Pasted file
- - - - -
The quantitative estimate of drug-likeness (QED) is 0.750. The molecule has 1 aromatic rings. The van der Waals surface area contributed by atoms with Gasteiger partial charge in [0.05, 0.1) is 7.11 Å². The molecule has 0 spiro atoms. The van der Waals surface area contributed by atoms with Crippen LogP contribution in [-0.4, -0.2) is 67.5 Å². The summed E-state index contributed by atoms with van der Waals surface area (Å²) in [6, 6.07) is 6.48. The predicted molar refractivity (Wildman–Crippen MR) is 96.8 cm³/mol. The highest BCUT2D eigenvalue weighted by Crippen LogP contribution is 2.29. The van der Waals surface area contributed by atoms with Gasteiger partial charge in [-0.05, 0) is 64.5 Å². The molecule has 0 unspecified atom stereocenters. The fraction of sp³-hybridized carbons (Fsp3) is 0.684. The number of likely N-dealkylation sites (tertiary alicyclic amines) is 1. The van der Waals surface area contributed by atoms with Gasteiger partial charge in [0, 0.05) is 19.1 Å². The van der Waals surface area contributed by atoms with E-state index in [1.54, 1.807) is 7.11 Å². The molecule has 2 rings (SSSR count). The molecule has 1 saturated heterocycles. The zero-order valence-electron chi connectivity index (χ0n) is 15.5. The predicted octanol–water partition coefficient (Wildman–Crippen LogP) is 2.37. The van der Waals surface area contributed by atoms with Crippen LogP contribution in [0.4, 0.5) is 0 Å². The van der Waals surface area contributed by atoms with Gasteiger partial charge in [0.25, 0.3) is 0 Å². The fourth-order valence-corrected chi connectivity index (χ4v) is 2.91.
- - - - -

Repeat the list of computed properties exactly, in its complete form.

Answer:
The quantitative estimate of drug-likeness (QED) is 0.750. The molecule has 1 aromatic rings. The van der Waals surface area contributed by atoms with Gasteiger partial charge in [0.05, 0.1) is 7.11 Å². The molecule has 0 spiro atoms. The van der Waals surface area contributed by atoms with Crippen LogP contribution in [-0.4, -0.2) is 67.5 Å². The summed E-state index contributed by atoms with van der Waals surface area (Å²) in [6, 6.07) is 6.48. The predicted molar refractivity (Wildman–Crippen MR) is 96.8 cm³/mol. The highest BCUT2D eigenvalue weighted by Crippen LogP contribution is 2.29. The van der Waals surface area contributed by atoms with Gasteiger partial charge in [-0.05, 0) is 64.5 Å². The molecule has 0 unspecified atom stereocenters. The fraction of sp³-hybridized carbons (Fsp3) is 0.684. The number of likely N-dealkylation sites (tertiary alicyclic amines) is 1. The van der Waals surface area contributed by atoms with Gasteiger partial charge in [0, 0.05) is 19.1 Å². The van der Waals surface area contributed by atoms with E-state index in [1.54, 1.807) is 7.11 Å². The molecule has 2 rings (SSSR count). The molecule has 1 saturated heterocycles. The zero-order valence-electron chi connectivity index (χ0n) is 15.5. The predicted octanol–water partition coefficient (Wildman–Crippen LogP) is 2.37. The van der Waals surface area contributed by atoms with Crippen LogP contribution in [0.4, 0.5) is 0 Å². The van der Waals surface area contributed by atoms with Gasteiger partial charge in [0.25, 0.3) is 0 Å². The fourth-order valence-corrected chi connectivity index (χ4v) is 2.91.